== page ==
For Lacey Conine and her coven, the common image of witches wearing cloaks and practicing rituals in the woods is inaccurate.
Their meetings are more akin to girl time.
“It pretty much is rooted in friendship,” said Conine, founder of the Santa Ana-based Witch Walk DTSA. "[We’re] a group of friends who hold space for one another to grow, share, receive, feel, heal and learn. Sometimes it’s with magic. Sometimes, for some, it’s with weed and wine, and for others still, it’s a Disney movie and a P.J. party.”
When their coven gathers monthly, it’s for dinner, swim parties and cabin retreats.
“One of the girls doesn’t even call herself a witch,” said Conine, who offers spiritual life coaching and tarot card readings. She sells crystals and related products through her business, Hype Priestess.
She launched the Witch Walk, a witch-themed art walk and marketplace, in June as a way not only to sell her own products but to bring together like-minded vendors.
“We have a group chat,” she said of her coven, which organizes the Witch Walk. “We talk all day, every day. We’re always talking, supporting, making each other laugh.”
The event takes place the third Saturday of every month in a walkway bordered by restaurants in downtown Santa Ana.
It includes 33 vendors, who specialize in a variety of spiritually-minded services and products, including tarot card readings, energy healing, botanicals, crystals, sound bowls and animal communication.
The event also includes raffles, live musical entertainment featuring female-driven acoustic bands and an opening ceremony that changes monthly.
Visitors and vendors don’t have to be witches to attend, though Conine has a rather broad definition of what it means to be a witch.
She calls chefs “kitchen witches,” and those adept at social media “Web witches.”
“I think it’s about finding your craft,” she said.
Inclusion is a priority for Conine, as is respecting every individual’s personal interpretation of modern witchcraft.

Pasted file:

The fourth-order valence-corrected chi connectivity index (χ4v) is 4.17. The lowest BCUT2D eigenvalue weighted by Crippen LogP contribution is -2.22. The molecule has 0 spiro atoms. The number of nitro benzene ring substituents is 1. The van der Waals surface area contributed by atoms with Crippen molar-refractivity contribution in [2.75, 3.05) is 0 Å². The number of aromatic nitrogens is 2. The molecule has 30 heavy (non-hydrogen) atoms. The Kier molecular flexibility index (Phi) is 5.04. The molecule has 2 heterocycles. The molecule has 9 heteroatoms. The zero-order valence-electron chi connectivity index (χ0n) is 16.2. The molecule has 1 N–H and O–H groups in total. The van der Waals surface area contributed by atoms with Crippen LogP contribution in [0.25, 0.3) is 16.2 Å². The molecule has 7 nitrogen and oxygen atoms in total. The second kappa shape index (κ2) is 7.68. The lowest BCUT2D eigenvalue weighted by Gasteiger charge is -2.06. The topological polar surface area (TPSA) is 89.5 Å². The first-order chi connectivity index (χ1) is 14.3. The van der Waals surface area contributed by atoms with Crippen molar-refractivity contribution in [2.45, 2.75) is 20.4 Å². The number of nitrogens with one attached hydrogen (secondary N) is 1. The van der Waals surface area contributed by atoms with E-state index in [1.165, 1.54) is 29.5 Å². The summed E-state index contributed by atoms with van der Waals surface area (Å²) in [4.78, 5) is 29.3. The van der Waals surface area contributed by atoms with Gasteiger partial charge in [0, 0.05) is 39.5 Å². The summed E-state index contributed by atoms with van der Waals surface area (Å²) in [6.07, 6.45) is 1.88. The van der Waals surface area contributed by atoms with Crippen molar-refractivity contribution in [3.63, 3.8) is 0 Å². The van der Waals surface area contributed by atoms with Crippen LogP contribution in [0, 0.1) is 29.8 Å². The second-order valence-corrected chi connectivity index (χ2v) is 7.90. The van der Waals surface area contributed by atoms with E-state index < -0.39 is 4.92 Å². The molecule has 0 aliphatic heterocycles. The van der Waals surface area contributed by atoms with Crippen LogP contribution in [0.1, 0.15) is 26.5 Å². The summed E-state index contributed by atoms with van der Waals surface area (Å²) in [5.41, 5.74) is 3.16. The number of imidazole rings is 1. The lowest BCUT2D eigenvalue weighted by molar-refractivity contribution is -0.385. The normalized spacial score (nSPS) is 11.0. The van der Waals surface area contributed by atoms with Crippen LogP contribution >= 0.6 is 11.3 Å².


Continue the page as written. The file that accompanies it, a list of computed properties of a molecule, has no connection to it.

"[Some] celebrate Norse witchcraft, chaos magic, Kemetic and Esoteric craft, Hermeticism, [and] Pagan celebrations,” said Conine. “Some celebrate the moon-witches calendar of a day and a year. Some honor their indigenous heritage and roots with drumming, sound and animal guides. And some just identify as a witch because they’re comfortable with their bodies and nature.”
Briana Harley is part of the walk’s Witches Council, the coven that coordinates the event.
“I’m a musician by day and a witch by night, I joke,” said Harley, who programs the music for the event.
She calls herself “The Hip Witch” and began offering tarot card readings two years ago at parties. It grew from there.
“I’m very fun, but at the same time I’ll tell you what’s up,” said Harley. “I’m not too intense or too scary.”
Harley sees the Witch Walk as a great addition.
“The first one, I was blown away. I did not expect so much traffic to come through,” she said.
Amanda Monteverde, of Placentia, is a veteran of the U.S. Marines and a para-educator working with students with special needs. She considers herself an eclectic witch and has been attending the Witch Walk since it launched in June.
“A lot of positive energy,” she said. “As soon as you just go down the walkway, you feel empowered.”
She said the event is a good place for people on a spiritual journey.
“If people have questions, it’s the best place to go and just meet new people,” she said.
Where: Off Broadway and 2nd Street in Downtown Santa Ana
When: Third Saturday of every month, from 5 p.m. to 10 p.m.
Information: Follow @witchwalkdtsa and @hypepriestess on Instagram. The event is pet-friendly.